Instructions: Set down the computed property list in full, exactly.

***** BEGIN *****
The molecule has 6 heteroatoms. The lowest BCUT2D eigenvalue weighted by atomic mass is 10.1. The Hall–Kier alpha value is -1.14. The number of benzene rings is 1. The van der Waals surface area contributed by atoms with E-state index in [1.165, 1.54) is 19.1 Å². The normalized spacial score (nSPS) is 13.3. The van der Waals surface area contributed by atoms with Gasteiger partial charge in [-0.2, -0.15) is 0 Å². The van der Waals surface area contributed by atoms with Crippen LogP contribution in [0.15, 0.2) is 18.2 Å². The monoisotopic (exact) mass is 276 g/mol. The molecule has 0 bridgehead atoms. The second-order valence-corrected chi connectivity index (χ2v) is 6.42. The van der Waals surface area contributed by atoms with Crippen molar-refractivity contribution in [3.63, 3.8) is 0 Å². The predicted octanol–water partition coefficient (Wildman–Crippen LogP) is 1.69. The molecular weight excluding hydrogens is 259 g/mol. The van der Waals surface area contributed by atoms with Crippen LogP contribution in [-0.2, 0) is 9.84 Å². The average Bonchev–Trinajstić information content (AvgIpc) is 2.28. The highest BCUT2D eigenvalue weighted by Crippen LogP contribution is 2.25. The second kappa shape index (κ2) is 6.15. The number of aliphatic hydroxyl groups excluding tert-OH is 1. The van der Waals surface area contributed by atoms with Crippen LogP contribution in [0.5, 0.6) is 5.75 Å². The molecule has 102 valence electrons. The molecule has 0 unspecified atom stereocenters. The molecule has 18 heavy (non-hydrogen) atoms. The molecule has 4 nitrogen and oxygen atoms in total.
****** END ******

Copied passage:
The molecule has 6 heteroatoms. The lowest BCUT2D eigenvalue weighted by atomic mass is 10.1. The Hall–Kier alpha value is -1.14. The number of benzene rings is 1. The van der Waals surface area contributed by atoms with E-state index in [1.165, 1.54) is 19.1 Å². The normalized spacial score (nSPS) is 13.3. The van der Waals surface area contributed by atoms with Gasteiger partial charge in [-0.2, -0.15) is 0 Å². The van der Waals surface area contributed by atoms with Crippen LogP contribution in [0.15, 0.2) is 18.2 Å². The monoisotopic (exact) mass is 276 g/mol. The molecule has 0 bridgehead atoms. The second-order valence-corrected chi connectivity index (χ2v) is 6.42. The van der Waals surface area contributed by atoms with Crippen molar-refractivity contribution in [3.63, 3.8) is 0 Å². The predicted octanol–water partition coefficient (Wildman–Crippen LogP) is 1.69. The molecular weight excluding hydrogens is 259 g/mol. The van der Waals surface area contributed by atoms with Crippen LogP contribution in [-0.2, 0) is 9.84 Å². The average Bonchev–Trinajstić information content (AvgIpc) is 2.28. The highest BCUT2D eigenvalue weighted by Crippen LogP contribution is 2.25. The second kappa shape index (κ2) is 6.15. The number of aliphatic hydroxyl groups excluding tert-OH is 1. The van der Waals surface area contributed by atoms with Crippen LogP contribution in [0.5, 0.6) is 5.75 Å². The molecule has 102 valence electrons. The molecule has 0 unspecified atom stereocenters. The molecule has 18 heavy (non-hydrogen) atoms. The molecule has 4 nitrogen and oxygen atoms in total.